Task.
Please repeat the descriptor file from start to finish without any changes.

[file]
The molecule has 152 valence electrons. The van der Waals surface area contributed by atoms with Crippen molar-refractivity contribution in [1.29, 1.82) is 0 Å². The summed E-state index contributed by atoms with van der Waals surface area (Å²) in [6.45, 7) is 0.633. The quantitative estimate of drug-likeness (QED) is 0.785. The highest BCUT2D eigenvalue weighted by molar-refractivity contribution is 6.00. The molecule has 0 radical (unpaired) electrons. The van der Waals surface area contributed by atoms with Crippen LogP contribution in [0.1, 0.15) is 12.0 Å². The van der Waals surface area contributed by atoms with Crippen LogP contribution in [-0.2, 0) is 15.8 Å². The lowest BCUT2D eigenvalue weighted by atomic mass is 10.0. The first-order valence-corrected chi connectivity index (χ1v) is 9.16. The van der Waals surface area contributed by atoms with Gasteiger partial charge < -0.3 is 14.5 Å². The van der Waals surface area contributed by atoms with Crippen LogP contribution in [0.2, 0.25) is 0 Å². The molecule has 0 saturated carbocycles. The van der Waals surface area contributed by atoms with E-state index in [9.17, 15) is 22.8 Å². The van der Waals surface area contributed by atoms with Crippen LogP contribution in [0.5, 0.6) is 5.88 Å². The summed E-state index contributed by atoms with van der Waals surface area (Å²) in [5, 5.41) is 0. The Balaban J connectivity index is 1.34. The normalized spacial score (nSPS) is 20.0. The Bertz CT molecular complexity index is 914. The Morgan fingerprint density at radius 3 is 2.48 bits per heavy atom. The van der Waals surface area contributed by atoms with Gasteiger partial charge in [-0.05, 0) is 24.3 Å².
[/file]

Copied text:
The molecule has 152 valence electrons. The van der Waals surface area contributed by atoms with Crippen molar-refractivity contribution in [1.29, 1.82) is 0 Å². The summed E-state index contributed by atoms with van der Waals surface area (Å²) in [6.45, 7) is 0.633. The quantitative estimate of drug-likeness (QED) is 0.785. The highest BCUT2D eigenvalue weighted by molar-refractivity contribution is 6.00. The molecule has 0 radical (unpaired) electrons. The van der Waals surface area contributed by atoms with Crippen LogP contribution in [0.1, 0.15) is 12.0 Å². The van der Waals surface area contributed by atoms with Crippen LogP contribution in [-0.2, 0) is 15.8 Å². The lowest BCUT2D eigenvalue weighted by atomic mass is 10.0. The first-order valence-corrected chi connectivity index (χ1v) is 9.16. The van der Waals surface area contributed by atoms with Gasteiger partial charge < -0.3 is 14.5 Å². The van der Waals surface area contributed by atoms with Crippen LogP contribution in [0.2, 0.25) is 0 Å². The molecule has 0 saturated carbocycles. The van der Waals surface area contributed by atoms with E-state index in [9.17, 15) is 22.8 Å². The van der Waals surface area contributed by atoms with Crippen LogP contribution in [0.5, 0.6) is 5.88 Å². The summed E-state index contributed by atoms with van der Waals surface area (Å²) in [5, 5.41) is 0. The Balaban J connectivity index is 1.34. The normalized spacial score (nSPS) is 20.0. The Bertz CT molecular complexity index is 914. The Morgan fingerprint density at radius 3 is 2.48 bits per heavy atom. The van der Waals surface area contributed by atoms with Gasteiger partial charge in [-0.05, 0) is 24.3 Å².